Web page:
We’re There When It Hurts

Inauguration of Ezer Mizion’s Mental Health Building 2013

Do you remember learning how to swim? In your panic, you may have tried to fight the water, thrashing about and soon finding that it didn’t work. ‘Relax,’ said the instructor. ‘Take slow strokes. Trust me. You can do it. True, it’s different. You’re not used to moving in water.  But it really can be done. Just don’t fight it.

‘I had been fighting it,’ says Yaakov. ‘Not the water but something else. Something much more scary.  And there was no instructor to encourage me. I was all alone, or so I thought, too terrified to face it. Too traumatized to seek help. The woman I had married, the mother of my children, had metamorphosed into …into. I couldn’t even say the word. I was fighting it, trying to make believe it wasn’t there. Then one day I did what i should have done months ago. I called Ezer Mizion’s Mental Health Division. They understood immediately. I felt validated. I felt supported. I was no longer alone.  They opened my eyes and helped me understand that accepting the reality and ‘going from there’ is not only possible but the only option that will allow us to continue living our lives. “Thanks to Ezer Mizion, I started dealing with my situation, both on an individual basis and in a group framework. I received the tools and strength I needed in order to cope. To people who are in my position, I want to say: We did not choose these ‘gifts.’ Hashem chose them for us. He gives us the gifts and He also gives us the strength to deal with the situation. Whoever thinks he can escape reality and conceal it is mistaken. Ezer Mizion is my light in this saga. They help me achieve a better reality.  They have shown me that it is possible to deal with my challenges in a better way.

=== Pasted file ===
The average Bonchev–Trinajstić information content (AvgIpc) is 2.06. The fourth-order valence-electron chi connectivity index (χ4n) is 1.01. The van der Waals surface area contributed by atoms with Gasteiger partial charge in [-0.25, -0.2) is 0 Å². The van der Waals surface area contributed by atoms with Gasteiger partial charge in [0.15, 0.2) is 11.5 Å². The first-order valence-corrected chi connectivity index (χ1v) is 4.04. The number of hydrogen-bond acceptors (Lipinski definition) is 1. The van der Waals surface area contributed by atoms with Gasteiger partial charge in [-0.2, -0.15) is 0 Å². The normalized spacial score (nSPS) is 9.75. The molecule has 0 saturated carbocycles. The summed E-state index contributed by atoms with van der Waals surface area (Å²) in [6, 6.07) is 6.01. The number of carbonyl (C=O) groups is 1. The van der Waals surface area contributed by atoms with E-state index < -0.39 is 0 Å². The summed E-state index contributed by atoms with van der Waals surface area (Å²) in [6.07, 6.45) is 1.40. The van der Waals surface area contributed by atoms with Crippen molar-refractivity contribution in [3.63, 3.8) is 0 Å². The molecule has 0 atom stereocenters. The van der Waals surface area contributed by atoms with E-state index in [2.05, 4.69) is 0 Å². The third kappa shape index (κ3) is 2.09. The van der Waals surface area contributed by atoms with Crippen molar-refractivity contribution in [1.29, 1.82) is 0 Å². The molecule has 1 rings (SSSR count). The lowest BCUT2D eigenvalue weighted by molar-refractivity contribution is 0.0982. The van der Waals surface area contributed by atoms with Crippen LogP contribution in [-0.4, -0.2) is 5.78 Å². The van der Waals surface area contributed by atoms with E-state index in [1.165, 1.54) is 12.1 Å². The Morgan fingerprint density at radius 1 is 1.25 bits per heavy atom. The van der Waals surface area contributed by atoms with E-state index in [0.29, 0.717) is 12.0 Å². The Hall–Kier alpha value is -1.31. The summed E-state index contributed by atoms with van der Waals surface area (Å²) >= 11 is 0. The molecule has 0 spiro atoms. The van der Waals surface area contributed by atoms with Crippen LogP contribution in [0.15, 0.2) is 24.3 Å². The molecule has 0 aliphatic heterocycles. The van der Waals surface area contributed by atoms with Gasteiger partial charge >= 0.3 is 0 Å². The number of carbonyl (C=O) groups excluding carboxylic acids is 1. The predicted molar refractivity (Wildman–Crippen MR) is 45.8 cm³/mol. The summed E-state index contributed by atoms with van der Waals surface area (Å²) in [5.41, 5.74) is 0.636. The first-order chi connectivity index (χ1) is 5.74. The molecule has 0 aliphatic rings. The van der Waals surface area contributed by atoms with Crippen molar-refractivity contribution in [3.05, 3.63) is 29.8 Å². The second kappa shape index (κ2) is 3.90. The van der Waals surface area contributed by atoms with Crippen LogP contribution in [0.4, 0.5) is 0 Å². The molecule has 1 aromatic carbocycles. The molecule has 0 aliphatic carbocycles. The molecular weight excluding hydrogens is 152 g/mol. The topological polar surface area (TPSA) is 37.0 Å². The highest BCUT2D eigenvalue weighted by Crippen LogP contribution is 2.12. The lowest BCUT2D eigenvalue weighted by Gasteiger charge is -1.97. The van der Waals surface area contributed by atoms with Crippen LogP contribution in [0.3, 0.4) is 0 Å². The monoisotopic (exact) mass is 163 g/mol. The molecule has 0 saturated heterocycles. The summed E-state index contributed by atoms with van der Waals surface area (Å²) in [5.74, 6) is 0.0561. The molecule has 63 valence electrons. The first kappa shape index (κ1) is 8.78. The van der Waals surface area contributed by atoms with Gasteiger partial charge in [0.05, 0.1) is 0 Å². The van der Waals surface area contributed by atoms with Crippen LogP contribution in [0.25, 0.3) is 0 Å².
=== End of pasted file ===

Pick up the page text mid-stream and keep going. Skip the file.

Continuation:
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Just like the Doctor Ordered

Dementia hurts…

It was three years ago that we heard those words. Words that seemed to have no connection to our lively, personable, on the ball, highly intelligent and perceptive 56 year old father. Dementia? Impossible. But yet the signs were there.  We knew Ezer Mizion had a full program for young dementia patients but we didn’t want our father to be young dementia patient. We ran from doctor to doctor, desperate for a cure. Something to erase the words we were hearing, to make them go away.  The doctors were kind. Each one had a different idea. They ranged from sessions in a pressure chamber to brain surgery. Then came the sixth doctor, who maybe was actually the seventh, the eighth, or the ninth, who’s counting?

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